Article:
Step by step

Step by step

Thinking who travels and why, plus how you can influence them, whether in terms of making different ways of getting about better or simply changing habits

You don’t need to work through each of the headings below for each travel initiative but they should really help you think more systematically about what journeys, by whom and when that you are likely to be able to influence and how best to do this.

Types of people and journeys

Journey purposes

The most important distinctions relate to purpose of travelling:

  • commuting - regular daily travel to and from work
  • work - such as to a meeting or making a delivery
  • visiting friends or family
  • shopping - for food, clothes etc.
  • personal business - such as to a doctor or escorting someone to school
  • other leisure - such as going out in the evening, a day trip to a visitor attraction or a longer holiday
  • education - to school or college

 These are broadly arranged in terms of the total distance travelled (with the greatest first) but the ordering would be different if it was in terms of numbers of trips. Distances to schools are normally quite short but the school run can cause congestion in local areas so is often something worth trying to influence.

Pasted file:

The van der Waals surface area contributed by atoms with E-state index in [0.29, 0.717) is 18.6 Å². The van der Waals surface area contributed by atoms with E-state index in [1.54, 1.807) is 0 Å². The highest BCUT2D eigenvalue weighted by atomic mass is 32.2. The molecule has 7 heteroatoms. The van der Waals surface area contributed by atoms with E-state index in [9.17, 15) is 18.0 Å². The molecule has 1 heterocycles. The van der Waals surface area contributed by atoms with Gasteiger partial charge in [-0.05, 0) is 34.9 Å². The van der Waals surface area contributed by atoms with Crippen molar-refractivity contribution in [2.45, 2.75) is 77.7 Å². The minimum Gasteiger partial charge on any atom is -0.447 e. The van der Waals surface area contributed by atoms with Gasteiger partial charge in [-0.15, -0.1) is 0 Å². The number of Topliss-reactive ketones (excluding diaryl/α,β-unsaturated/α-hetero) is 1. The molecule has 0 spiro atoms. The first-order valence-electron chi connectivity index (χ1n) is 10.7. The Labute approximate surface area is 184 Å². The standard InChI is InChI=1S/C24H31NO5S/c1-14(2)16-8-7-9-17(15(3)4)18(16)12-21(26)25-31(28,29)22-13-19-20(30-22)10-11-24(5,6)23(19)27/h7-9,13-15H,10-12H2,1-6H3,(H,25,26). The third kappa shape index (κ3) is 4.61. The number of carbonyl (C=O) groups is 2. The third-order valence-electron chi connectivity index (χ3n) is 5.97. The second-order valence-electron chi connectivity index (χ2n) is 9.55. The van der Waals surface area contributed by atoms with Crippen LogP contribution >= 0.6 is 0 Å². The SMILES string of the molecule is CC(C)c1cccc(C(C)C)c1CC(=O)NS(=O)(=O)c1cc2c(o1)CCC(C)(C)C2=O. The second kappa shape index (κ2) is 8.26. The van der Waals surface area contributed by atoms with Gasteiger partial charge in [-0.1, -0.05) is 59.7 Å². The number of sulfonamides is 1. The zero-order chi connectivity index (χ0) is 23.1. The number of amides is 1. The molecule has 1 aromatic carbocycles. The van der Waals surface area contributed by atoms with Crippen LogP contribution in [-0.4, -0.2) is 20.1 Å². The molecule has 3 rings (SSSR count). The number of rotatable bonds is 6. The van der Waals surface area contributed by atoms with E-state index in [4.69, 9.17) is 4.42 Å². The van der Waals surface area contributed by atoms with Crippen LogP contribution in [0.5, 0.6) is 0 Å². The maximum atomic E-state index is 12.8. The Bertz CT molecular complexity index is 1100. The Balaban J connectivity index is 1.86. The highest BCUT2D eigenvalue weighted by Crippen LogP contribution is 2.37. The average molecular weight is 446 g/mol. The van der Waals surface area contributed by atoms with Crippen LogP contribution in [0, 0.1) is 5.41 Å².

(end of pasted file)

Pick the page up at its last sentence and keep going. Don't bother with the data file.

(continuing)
Life stages

The more everyday a journey is, the more likely it is to be a result of habit:  you’re not going to reassess how you travel to work, for example, every time you leave the house. People are most likely to change travel behaviour when other things in their life are changing, sometimes known as ‘transitions’. These can be a particularly good time to give people travel information but there are other opportunities too:

  • Moving home - even if to a difference street rather than a new area
  • Life stage - such as becoming adult, having kids, retirement
  • Change in place - of education or work
  • Health issues or just a New Year resolution
  • Visiting a new place, such as a short holiday break
  • Disruption - such as roadworks, line closures, strikes, extreme weather events

Different types of people